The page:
For this research, it was used two extraction methods, hot steeping and cold steeping processes. Generally,
Cleaning: The white lupine seed from stones, cobs, dust particles and foreign material was done
Steeping: Well-conducted steeping is an important prerequisite for high yield and good starch quality. At first, the purified white lupine kernels are transferred into a tank containing steep water. This step is conducted at 50 °C and lasts about 24 to 36 hours. Steeping tanks are commonly series- connected and operated by the counter flow principle. For optimal steeping conditions, steep- water is kept at pH 4 by the addition of sulphuric acid or hydrochloric acid and treated with Sulphur dioxide. These conditions guarantee optimal water absorption of the lupine kernel, controlled fermentation by lactic acid bacteria and loosening of the protein matrix. At the same time, steep water causes the softening of the kernels and the release of soluble. Growth of lactic acid bacteria suppresses unwanted microorganisms such as yeasts, molds and other bacteria. During steeping the size of kernels nearly doubles and the water content increases from 15% up to 45%.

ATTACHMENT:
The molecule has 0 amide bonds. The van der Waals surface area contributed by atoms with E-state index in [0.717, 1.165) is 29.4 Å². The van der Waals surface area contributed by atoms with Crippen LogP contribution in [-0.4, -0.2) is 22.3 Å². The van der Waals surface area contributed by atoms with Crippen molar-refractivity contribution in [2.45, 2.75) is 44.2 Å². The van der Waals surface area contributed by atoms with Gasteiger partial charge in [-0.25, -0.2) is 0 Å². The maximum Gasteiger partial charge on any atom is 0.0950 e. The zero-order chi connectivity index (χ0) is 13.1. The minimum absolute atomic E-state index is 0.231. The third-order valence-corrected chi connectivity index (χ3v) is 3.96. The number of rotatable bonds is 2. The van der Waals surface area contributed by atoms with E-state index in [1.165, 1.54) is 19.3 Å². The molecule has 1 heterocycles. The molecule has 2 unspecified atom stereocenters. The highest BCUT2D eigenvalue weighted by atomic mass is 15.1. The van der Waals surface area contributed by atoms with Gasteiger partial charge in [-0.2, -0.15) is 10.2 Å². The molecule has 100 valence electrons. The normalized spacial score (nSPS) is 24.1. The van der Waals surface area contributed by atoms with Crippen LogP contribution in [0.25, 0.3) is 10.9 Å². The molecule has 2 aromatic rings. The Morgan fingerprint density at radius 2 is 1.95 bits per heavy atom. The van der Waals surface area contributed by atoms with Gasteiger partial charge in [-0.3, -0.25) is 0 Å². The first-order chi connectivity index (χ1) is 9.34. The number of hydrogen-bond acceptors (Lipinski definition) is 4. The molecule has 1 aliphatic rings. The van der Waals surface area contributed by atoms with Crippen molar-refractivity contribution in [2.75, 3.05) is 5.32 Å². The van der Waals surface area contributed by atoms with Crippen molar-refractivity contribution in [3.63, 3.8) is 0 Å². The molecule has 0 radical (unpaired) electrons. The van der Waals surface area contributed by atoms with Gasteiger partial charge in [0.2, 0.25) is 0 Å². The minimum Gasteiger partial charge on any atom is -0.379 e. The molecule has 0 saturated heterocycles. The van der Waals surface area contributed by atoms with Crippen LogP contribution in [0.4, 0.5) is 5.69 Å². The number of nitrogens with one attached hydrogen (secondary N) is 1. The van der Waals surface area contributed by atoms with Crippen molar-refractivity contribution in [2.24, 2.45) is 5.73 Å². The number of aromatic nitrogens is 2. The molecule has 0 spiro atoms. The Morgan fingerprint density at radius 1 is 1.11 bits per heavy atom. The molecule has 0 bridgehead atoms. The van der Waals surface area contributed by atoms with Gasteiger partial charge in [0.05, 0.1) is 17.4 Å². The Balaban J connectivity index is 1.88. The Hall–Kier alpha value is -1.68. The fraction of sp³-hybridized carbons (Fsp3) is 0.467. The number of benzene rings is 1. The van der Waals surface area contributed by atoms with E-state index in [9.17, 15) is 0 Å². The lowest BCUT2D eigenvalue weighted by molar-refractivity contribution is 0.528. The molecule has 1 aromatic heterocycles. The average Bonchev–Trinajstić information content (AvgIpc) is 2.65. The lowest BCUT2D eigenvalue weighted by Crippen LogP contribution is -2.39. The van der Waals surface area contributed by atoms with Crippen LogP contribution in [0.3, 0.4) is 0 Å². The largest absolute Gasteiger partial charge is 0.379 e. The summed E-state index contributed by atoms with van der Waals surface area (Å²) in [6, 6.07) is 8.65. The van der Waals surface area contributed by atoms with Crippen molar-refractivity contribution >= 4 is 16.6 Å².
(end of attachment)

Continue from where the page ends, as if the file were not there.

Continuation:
Fine grinding and extraction: The germ removal step is followed by fine grinding in an impact mill to completely disrupt the cells of the endosperm and release the starch granules. The resulting suspension is led over bend green cascades for separation from fiber and other maize components. The starch milk, which contains the protein fraction, the so-called gluten, passes through. The bend screen cascades are connected in series. For complete washing out of the starch and separation of the fibers, they are operated by the counterflow principle. Additionally, washing water is added to the last process stage.